Betsy Kehoe started childminding 25 years ago, when her sister asked her to mind her son after she went back to work.
Based in Ballaghkeen in Enniscorthy, Co Wexford, she has since lost count of how many children she has taken care of.
Currently she has three pre-schoolers and three after-schoolers in her care.
Ms Kehoe told The Irish Times she feels as though the Government must take childminders’ perspectives into account if they are to change the regulations around childminders in the country.
“Nobody has ever had any complaints, I must be doing something right. And I just have a feeling the Government is just going to make a hames of it, I just know they are,” Ms Kehoe said.
“We are all worried about the inspections. We are not centre-based, it is our home. First of all, it is our house, I cannot make my house bigger – I would love to have a bigger house, but I cannot make it bigger.
“I have to work around what I have actually got here, I have a livingroom, a kitchen, we are all together. I turn my sittingroom into a playroom and [the children] all follow me, they would not leave me alone,” Ms Kehoe says.
The service she offers is a “home away from home”.
“I had an inspection, maybe 12, 13 years ago and I had someone coming to inspect my house – I live in a three-bedroom bungalow – you know what he told me? That my house wasn’t big enough for Tusla-registered children,” Ms Kehoe said.
“No parent has ever come in here and said, ‘Oh your house is too small for me’, ‘No you can’t mind my children’. Nobody has ever said that.”
She also said that she would “guarantee” that the legislation to ensure that childminders register with Tusla would put people off childminding.
“If I was starting off this now, I would not go for childminding, listening to all that, I actually wouldn’t do it,” she said.
[ No ‘big bang’ approach to childminder regulations, says Minister for Children ]
Currently, many parents who use childminders are not eligible for the National Childcare Scheme (NCS), because many childminders are not registered with Tusla, the child and family agency.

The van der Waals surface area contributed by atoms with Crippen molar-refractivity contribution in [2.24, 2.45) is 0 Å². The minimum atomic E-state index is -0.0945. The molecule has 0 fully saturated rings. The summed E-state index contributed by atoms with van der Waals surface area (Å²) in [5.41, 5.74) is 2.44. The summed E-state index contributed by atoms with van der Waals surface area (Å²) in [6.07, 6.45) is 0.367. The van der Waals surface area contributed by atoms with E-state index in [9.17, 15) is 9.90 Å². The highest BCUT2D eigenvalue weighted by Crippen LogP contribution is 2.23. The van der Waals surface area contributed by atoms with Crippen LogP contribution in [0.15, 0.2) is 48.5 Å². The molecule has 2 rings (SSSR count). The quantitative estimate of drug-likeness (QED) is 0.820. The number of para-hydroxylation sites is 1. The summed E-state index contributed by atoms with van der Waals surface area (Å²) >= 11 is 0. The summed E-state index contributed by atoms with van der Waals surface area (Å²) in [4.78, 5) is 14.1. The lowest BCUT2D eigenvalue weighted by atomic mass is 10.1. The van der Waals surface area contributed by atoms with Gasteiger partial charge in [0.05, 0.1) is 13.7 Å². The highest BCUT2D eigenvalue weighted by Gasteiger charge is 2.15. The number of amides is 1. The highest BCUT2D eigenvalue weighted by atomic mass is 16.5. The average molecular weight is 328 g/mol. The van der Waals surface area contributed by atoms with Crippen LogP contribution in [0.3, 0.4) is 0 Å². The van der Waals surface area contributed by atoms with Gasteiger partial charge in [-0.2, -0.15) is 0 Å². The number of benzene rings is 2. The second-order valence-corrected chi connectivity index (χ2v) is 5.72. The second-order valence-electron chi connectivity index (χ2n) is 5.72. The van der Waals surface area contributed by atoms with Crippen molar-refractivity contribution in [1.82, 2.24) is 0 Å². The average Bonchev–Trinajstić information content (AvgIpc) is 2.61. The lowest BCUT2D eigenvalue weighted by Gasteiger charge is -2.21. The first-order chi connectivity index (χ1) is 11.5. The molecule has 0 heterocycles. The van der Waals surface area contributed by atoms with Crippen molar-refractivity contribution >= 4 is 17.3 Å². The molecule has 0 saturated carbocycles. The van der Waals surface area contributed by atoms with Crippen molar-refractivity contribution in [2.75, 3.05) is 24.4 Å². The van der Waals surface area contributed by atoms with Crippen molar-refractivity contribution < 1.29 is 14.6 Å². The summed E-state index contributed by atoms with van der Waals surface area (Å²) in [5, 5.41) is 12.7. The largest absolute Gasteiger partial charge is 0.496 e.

There is no centralised registration system for childminders, but it is estimated there are 15,000 in Ireland. Fewer than 80 were registered with Tusla as of last September.
This week Minister for Children Roderic O’Gorman secured Cabinet approval to bring forward legislation designed to change the legal status of childminders to make future regulation possible and to allow for the NCS to be opened to more parents.
If the legislation is to go through, any registration process must be kept simple for childminders, because if it is made difficult, fewer will want to register, Ms Kehoe says.
“I would register, because I obviously want to keep it all above board and all right. I’m not saying everyone will, but I have said I would because I wouldn’t have much choice because I would probably be closed down, and I would not like to be doing it backhanded, because next thing you would be reported,” she said.
However, Ms Kehoe would like for childminding be seen as a more respected profession. “I would like to see it more professional, because it is not taken as a serious occupation.”
At present most childminders are not regulated as a result of an exemption in the Child Care Act. The planned legislation would remove the exemption as a precursor to childminder-specific regulations being introduced at a later date.
Ultimately the plan is for childminders to go through a registration process. It could be 2024 before parents using them will be able to access subsidies available under the NCS.